# Can you randomly sample graphs with quadratic growth?

Let $\mathcal{G}$ be the set of all infinite connected graphs with the following properties:

• Every vertex has $4$ neighbors
• For every vertex, there are $8$ vertices that have distance exactly $2$ from it.
• For every vertex, there are $12$ vertices that have distance exactly $3$ from it.
• ...
• For every vertex, there are $4n$ vertices that have distance exactly $n$ from it.
• ...

In other words, the size of any ball of radius $r$ is required to be $r^2+(r+1)^2$. As an example, the infinite square grid is an element of $\mathcal{G}$.

Let $\mathcal{G}_r$ be the set of radius $r$ balls that occur as subgraphs of graphs in $\mathcal{G}$.

Is there a nice (efficient) way to randomly produce graphs in $\mathcal{G}_r$, such that every graph in $\mathcal{G}_r$ has a nonzero chance of being produced?

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Other than the square lattice, do you know how to generate such graphs? Do you have some sort of generating function for their number as a function of $r?$ –  Igor Rivin Nov 25 '11 at 21:59
Are the elements of $\mathcal{G}$ simple graphs? That is, do they allow multiple edges? –  Dimitrije Kostic Nov 25 '11 at 22:13
Perhaps I'm wrong, but why not try this first, and then go for efficiency after you understand the classes G_r better? This is: randomly generate the graph g_r, where g_0 is a single vertex, and for g_r+1 create the set D of 4(r+1) vertices, assign each vertex at least 1 and possibly more edges to random vertices in "the previous 4r" vertices of g_r, and then wire up D with more edges as you like? Once you understand how those look, you can try enumerating isomorphism types and generating those efficiently, at least for small r. Gerhard "Ask Me About System Design" Paseman, 2011.11.25 –  Gerhard Paseman Nov 25 '11 at 22:26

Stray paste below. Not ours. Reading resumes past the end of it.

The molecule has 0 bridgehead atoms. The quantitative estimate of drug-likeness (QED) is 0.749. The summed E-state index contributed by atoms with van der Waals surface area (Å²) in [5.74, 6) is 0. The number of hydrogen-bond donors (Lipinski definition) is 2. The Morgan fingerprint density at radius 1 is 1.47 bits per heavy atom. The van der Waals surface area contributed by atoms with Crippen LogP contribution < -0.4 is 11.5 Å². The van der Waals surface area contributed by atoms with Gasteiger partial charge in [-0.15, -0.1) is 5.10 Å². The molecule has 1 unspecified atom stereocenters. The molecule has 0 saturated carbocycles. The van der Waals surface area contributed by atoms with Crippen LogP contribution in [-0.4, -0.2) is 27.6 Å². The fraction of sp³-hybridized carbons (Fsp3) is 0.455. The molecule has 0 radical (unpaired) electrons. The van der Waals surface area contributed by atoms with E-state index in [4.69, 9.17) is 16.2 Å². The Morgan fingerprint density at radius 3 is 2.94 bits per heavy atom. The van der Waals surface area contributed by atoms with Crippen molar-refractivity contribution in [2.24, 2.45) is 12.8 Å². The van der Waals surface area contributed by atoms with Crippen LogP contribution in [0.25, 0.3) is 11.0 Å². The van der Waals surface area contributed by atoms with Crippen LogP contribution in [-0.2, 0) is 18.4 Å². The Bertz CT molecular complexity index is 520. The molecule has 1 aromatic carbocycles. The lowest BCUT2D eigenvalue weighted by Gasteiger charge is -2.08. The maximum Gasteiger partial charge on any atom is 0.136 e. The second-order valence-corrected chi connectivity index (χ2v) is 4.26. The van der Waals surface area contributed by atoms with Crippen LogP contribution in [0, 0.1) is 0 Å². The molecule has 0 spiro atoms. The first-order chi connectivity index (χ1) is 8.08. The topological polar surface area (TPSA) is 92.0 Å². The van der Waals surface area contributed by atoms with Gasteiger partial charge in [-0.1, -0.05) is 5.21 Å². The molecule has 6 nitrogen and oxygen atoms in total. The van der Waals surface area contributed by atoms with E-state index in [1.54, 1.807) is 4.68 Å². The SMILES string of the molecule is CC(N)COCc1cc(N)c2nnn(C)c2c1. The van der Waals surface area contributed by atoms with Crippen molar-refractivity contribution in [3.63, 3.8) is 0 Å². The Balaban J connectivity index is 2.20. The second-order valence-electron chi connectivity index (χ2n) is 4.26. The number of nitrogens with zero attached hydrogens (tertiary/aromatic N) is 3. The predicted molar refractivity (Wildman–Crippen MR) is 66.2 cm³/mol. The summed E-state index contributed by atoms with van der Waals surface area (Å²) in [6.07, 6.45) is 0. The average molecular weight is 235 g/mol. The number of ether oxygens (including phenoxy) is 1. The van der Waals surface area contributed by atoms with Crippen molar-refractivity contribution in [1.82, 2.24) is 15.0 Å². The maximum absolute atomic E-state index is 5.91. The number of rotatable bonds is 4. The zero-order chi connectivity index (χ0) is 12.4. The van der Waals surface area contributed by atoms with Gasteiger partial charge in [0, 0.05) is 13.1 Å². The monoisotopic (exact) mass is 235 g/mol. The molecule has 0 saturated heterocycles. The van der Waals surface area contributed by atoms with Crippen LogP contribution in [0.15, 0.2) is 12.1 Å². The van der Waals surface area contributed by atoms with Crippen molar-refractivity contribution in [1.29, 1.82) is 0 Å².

The above class of graphs g_r is strictly larger than what you have, so use the above class and then weed out those which obviously violate one of your desired properties. Once you see how to do that for small r, you can tell us how you do it and then we might be able to improve on the efficiency of your implementation. Gerhard "Ask Me About System Design" Paseman, 2011.11.25 –  Gerhard Paseman Nov 25 '11 at 22:30
@Igor - I don't know any good ways of generating such graphs other than trying all possibilities. I suspect that the square grid is the only Cayley graph with this property, but I haven't proved it (but if I understand correctly, any group with quadratic growth is virtually abelian, so maybe it isn't very hard to check this). –  zeb Nov 26 '11 at 0:38

As (up to isomorphism, and changing font) $G_0$ has 1 member and $G_1$ has 4, I leave it to the poster how to implement random selections from these classes. That should be straightforward.

I am about to turn enumerating $G_2$ over to a computer, after spending hours trying it by hand.